For those who listen to part or all of the above, we’ll discuss it at the end of this week. We won’t discuss the Keller sermon until next week, though feel free to get started. I often have to listen twice, as I did with this one.
We must absolutely understand what Jesus really meant! I hope this from Keller will pique your interest. He said the purpose of his message was:
…to explain God’s spiritual violence and arouse it in you who do not have it, and stimulate it in you for whom it is low.
Jesus spoke this hard saying in the context of explaining the radical life of John the Baptist.
When the REALITY of the impending Kingdom of God came to John, and the knowledge that Jesus, the Lamb of God, would usher it in, he became radical! He was willing, as truly God asks all of us to do, to swim against the flow, and he suffered for it, identifying with the sufferings of Christ. Likewise, the disciples died martyrs deaths but advanced the kingdom with their passion. More contemporary saints like Deitrich Bonhoeffer and Jim Elliot died martyrs deaths but advanced the kingdom. All of those I have just mentioned suffered violently — yet great is their reward in heaven.
Keller also said it takes a kind of violent hunger for us to truly embrace the Kingdom of God.
Below is the sermon if you want to get started this week, but I’ll reserve the questions on it for next week. This is the first time during this series when you will have to purchase a sermon — but since we are taking it for two weeks, I hope you’ll find it worth it! Here is the link to purchase it.
God Hunt Sunday:
- How have you seen God in your life this week?
- Any initial comments on Missy’s story or this “hard saying?”
Monday: The Calling of John the Baptist
Jesus spoke this hard saying in the context of the life of John the Baptist. Keller refers to this clip from The Greatest Story Ever Told with Charleton Heston playing the Baptist.
3. What prophesy was the Baptist’s father given about him in Luke 1:76-79?
4. Read Luke 3:7-9
A. What did he say to the crowds to awaken them here? Find everything you can.
Last week, in loving our enemies, we looked at how we must be both tough and tender. Mostly we see tough from the Baptist, but we can learn from him. Matt Chandler tells about a classmate standing next to him at their lockers and saying, “I need to talk to you about Jesus. When would be a good time?” In the podcast from Tim Keller I referenced above, he is often asked “What is the model of Redeemer.” He said they don’t have a “model” but do first want to show that Christianity is intellectually respectable, then desirable, and then true.
B. What might you learn and incorporate into your life evangelistically from the Baptist, Chandler, or Keller?
5. Read Luke 3:18-20 and explain how John the Baptist suffered violence for speaking the truth.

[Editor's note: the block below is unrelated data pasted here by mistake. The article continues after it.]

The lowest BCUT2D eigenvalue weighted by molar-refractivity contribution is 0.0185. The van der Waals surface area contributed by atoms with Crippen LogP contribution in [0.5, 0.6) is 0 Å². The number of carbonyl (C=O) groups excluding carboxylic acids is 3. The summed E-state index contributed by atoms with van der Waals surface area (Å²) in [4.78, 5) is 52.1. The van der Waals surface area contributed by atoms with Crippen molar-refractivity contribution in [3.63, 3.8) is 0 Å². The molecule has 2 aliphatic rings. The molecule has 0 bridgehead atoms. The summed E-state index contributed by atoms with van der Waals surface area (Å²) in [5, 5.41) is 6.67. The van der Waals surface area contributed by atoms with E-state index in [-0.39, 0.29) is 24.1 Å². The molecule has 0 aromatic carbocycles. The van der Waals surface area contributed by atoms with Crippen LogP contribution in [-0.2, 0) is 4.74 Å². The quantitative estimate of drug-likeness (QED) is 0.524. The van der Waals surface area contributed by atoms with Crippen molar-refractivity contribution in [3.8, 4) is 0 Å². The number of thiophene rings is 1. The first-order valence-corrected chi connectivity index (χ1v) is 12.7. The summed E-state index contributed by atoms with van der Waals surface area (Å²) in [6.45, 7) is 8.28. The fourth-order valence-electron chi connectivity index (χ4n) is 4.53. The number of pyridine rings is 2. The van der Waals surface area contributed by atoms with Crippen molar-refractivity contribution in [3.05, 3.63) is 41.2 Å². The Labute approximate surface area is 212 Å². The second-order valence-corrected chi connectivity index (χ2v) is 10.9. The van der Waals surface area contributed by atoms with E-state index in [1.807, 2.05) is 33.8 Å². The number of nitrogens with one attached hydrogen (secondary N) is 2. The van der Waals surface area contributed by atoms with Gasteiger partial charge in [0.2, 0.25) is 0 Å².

Tuesday: The Confusion of John the Baptist
Why do those who seem most passionate about promoting the kingdom so often seem to encounter the most trouble? I believe it is because they have rattled Satan. Did you catch this last week from our Missy?
My grown son whom I raised for 20 years has gone AWOL with his new girlfriend. Oh, the bitterness that has welled up and taken residence in my innermost being. I was exhausted and struggling to get my incorrigible adopted son into bed Friday night around midnight when he raced into my room and breathlessly, with his thick accent, told me to get downstairs immediately. “Big problem, Mom!!!!” My brand new floors which had finally been laid were spongy and soggy with water pouring out from the new dishwasher under the flooring. The appliance guy had not hooked it up properly. .. It’s a holiday weekend and I had no idea what to do next. I’ve been screaming a lot lately, and I wanted to scream some more. Instead, this time, I quieted my heart before God and fell to my knees beside my bed. “I know I’m not suffering like the Ukrainians, Lord, but I’m downright exhausted!” I told Him sincerely wanted to pass a test for once in my life. I wanted to learn to trust Him with what He has allowed in my life. The verse came to me, “They looked for a city, whose builder and maker is God.” I reveled in the joy that awaits the child of God in my new home built by God Himself, where I won’t need constant repairs and I won’t be responsible for them anyway! Oh, hallelujah!!
In the opening of Matthew 11, the same chapter as this “hard saying,” we see confusion in John. He’s been serving the Lord passionately and now he is in prison.
6. Read Matthew 11:2-6
A. What question does the Baptist send to Jesus? Why do you think he might be confused?
B. How does Jesus reply? How is this an answer?
7. Challenge question: Keller has often said that when you are angry with God over suffering it is because you are religious rather than gospel-oriented. Can you explain why? How do you react to suffering?
Wednesday: Going Against the Flow
Missy is such a beautiful example of going against the flow of the world. She is certainly not conformed to the values this world has but has her eyes focused on the kingdom. Here Jesus says the same of John the Baptist.
8. Read Matthew 11:7-12
A. How does Jesus challenge their expectations of greatness in verses 7-8?
B. How does our world define greatness?
C. What does Jesus say about John in verses 9-11?
D. From what you’ve learned so far, what do you think verse 12 means?
9. Where is God challenging you to go against the flow? What changes might you make to do so?
Thursday-Friday: What This Statement Does Not Mean
10. In the opening I shared my thoughts on ways this hard saying has been misused in wars, politics, and defining masculinity. I’d love to hear your thoughts.
11. If you listened to the interview of Tim Keller on The Rise and Fall of Mars Hill, please share your comments.
12. What is your take-a-way and why?